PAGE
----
Cyber incidents involving critical infrastructure pose a serious risk to the US. In March 2024, the Environmental Protection Agency and the National Security Advisor warned state governors about potential attacks on drinking water and wastewater facilities by specific Iran- and China-aligned hackers. The following month (on April 4, 2024), in an attempt to prepare for such attacks and otherwise improve the federal government’s ability to collect and analyze data related to cyber incidents on critical infrastructure, the Cybersecurity and Infrastructure Security Agency (CISA) issued a proposed rule to implement cyber incident reporting requirements under the Cyber Incident Reporting for Critical Infrastructure Act of 2022 (CIRCIA). Enacted in an omnibus appropriation, CIRCIA directed CISA to issue rulemaking requiring the reporting of cyber incidents or the payment of ransoms in response to cyberattacks affecting critical infrastructure.  Continue Reading CISA’s CIRCIA Proposed Rule: Another Player Enters the Reporting Regime

In 2006, the documentary An Inconvenient Truth chronicled former Vice President Al Gore’s efforts to educate the public on the consequences of climate change. In the sixteen years since the Academy Award-winning film was released, public interest in the impact that greenhouse gas (GHG) emissions have had, are having, and will have on our planet has increased exponentially. Most recently, at the 27th U.N. Climate Conference (COP27), countries from around the globe came together to discuss the implementation of battle plans to combat climate change. One such plan, which was discussed at COP 27 by President Biden, is a new Proposed Rule that would require “significant” and “major” federal contractors to disclose their GHG emissions and climate-related financial risk as well as set science-based targets to reduce their GHG emissions. If and when the Proposed Rule is finalized, it will have seismic implications for contractors, in that it ties contractor responsibility (i.e., a contractor’s ability to receive federal awards) to compliance with these requirements.
Continue Reading An Inconvenient Requirement: New Proposed Rule Would Require Federal Contractors to Disclose Greenhouse Gas Emissions

On January 4, 2021, the National Institute of Standards and Technology (NIST) published proposed rules for comment changing regulations promulgated under the Bayh-Dole Act (35 U.S.C. §§ 200-204), which allow businesses and nonprofit institutions, in most circumstances, to take title to inventions made under federally funded projects (subject inventions) and to freely commercialize items, and methods used to produce items, embodying subject inventions.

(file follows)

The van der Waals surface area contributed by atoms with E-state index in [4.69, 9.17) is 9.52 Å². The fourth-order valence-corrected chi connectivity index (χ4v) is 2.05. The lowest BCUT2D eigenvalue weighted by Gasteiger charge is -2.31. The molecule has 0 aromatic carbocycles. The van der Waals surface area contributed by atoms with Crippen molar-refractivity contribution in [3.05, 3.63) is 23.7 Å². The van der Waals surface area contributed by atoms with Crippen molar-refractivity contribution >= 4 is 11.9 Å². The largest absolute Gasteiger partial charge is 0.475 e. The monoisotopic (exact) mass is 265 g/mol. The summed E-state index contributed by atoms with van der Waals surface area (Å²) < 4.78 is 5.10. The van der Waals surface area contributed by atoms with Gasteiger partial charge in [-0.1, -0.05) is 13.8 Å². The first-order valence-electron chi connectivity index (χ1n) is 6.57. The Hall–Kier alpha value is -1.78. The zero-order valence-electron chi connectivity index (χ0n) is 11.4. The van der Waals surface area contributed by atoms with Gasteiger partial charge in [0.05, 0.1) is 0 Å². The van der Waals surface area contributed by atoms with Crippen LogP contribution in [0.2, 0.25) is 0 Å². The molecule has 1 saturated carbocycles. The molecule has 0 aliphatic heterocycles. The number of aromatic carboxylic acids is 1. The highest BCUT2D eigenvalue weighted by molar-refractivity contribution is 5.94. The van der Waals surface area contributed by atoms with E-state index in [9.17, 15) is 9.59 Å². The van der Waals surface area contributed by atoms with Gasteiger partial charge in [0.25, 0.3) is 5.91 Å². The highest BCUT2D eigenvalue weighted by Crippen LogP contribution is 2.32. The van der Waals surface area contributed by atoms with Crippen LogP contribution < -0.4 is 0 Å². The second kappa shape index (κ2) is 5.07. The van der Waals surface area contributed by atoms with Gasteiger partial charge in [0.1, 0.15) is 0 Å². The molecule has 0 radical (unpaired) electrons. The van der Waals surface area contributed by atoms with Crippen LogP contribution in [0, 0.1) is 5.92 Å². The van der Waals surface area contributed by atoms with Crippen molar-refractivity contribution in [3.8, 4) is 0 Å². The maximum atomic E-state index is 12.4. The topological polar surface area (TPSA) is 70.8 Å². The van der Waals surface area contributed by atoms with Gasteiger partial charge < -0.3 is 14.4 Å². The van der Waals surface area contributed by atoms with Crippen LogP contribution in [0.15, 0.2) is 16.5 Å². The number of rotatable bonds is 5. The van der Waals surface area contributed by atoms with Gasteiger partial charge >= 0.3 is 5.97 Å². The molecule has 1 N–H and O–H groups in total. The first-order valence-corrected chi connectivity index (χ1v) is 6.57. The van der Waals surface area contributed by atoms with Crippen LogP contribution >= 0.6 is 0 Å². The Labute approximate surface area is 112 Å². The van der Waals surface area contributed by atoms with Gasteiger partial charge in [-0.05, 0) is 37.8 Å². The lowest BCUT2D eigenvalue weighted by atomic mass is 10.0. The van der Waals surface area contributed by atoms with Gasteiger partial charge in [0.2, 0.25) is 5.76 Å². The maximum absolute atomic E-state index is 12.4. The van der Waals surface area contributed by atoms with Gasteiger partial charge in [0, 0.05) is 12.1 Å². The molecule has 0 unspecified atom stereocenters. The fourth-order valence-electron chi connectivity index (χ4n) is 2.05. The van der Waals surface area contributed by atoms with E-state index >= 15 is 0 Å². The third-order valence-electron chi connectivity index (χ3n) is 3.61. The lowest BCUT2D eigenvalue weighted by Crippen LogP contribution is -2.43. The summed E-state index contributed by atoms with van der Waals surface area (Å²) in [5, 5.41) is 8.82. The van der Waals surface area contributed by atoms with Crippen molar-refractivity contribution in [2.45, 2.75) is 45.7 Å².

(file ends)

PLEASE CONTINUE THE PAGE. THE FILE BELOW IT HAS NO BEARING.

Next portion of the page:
Continue Reading NIST on Track to Clarify Bayh-Dole to Ensure High Prices Cannot Be Used as Grounds for Exercising March-in Rights – Or Is It?

Akin to the exasperations of the newly minted “homeschool teachers” the pandemic has created, the Biden administration’s recent Executive Order on Improving the Nation’s Cybersecurity (Order) is a mix of sound logic and utter frustration. The lengthy and sweeping Order is resoundingly one of the most comprehensive national cybersecurity overhauls to date and ushers the Department of Homeland Security’s Cybersecurity & Infrastructure Security Agency (CISA) into a forward-leaning position of leadership that has been missing since its inception. In addition to requiring significant improvements to the cybersecurity posture of the Federal Civilian Executive Branch (FCEB) agencies, the Order also prescribes (i) the implementation of cyber incident sharing requirements between the Government and private industry; (ii) the necessary demands of security on software development; and (iii) the inclusion of software bills of materials, operational technology (e.g., industrial machining), and the internet of things in the fabric of cybersecurity regulations. Set against the backdrop of an ambitious timeline that calls for drastic changes before the end of this fiscal year—i.e., September 30, 2021—the Order requires that the Federal government scale administrative mountains at breakneck speed while simultaneously working with the industry and developing new regulations with which contractors will have to comply in short order. Accordingly, while a brief summary of the Order is provided below, the size and magnitude of the Order call for a larger analysis. Accordingly, we have prepared a user-friendly Analysis of the Order that includes considerations for manufacturers and government contractors. Additionally, to better explain the compliance timeline associated with the Order, a listing of the EO Key Dates is provided for convenience.
Continue Reading Enough’s Enough: A New Executive Order Signals Sweeping Changes to Federal Cybersecurity Requirements

Although many of us have canceled vacations during this (unusual) year, summer is nevertheless upon us. While we wholeheartedly recommend firing up the grill and enjoying the sunshine in the coming months, companies planning to enter into joint venture (JV) agreements to compete for Government contracts should first make sure that they set aside some time to consider the impacts of proposed changes coming to the Federal Acquisition Regulation (FAR). These changes have the potential to create significant opportunities for both veteran Government contractors and new entrants to the federal marketplace who might consider competing for procurements through JV agreements.
Continue Reading Proposed Rule Introduces Critical Changes for SBA Contractors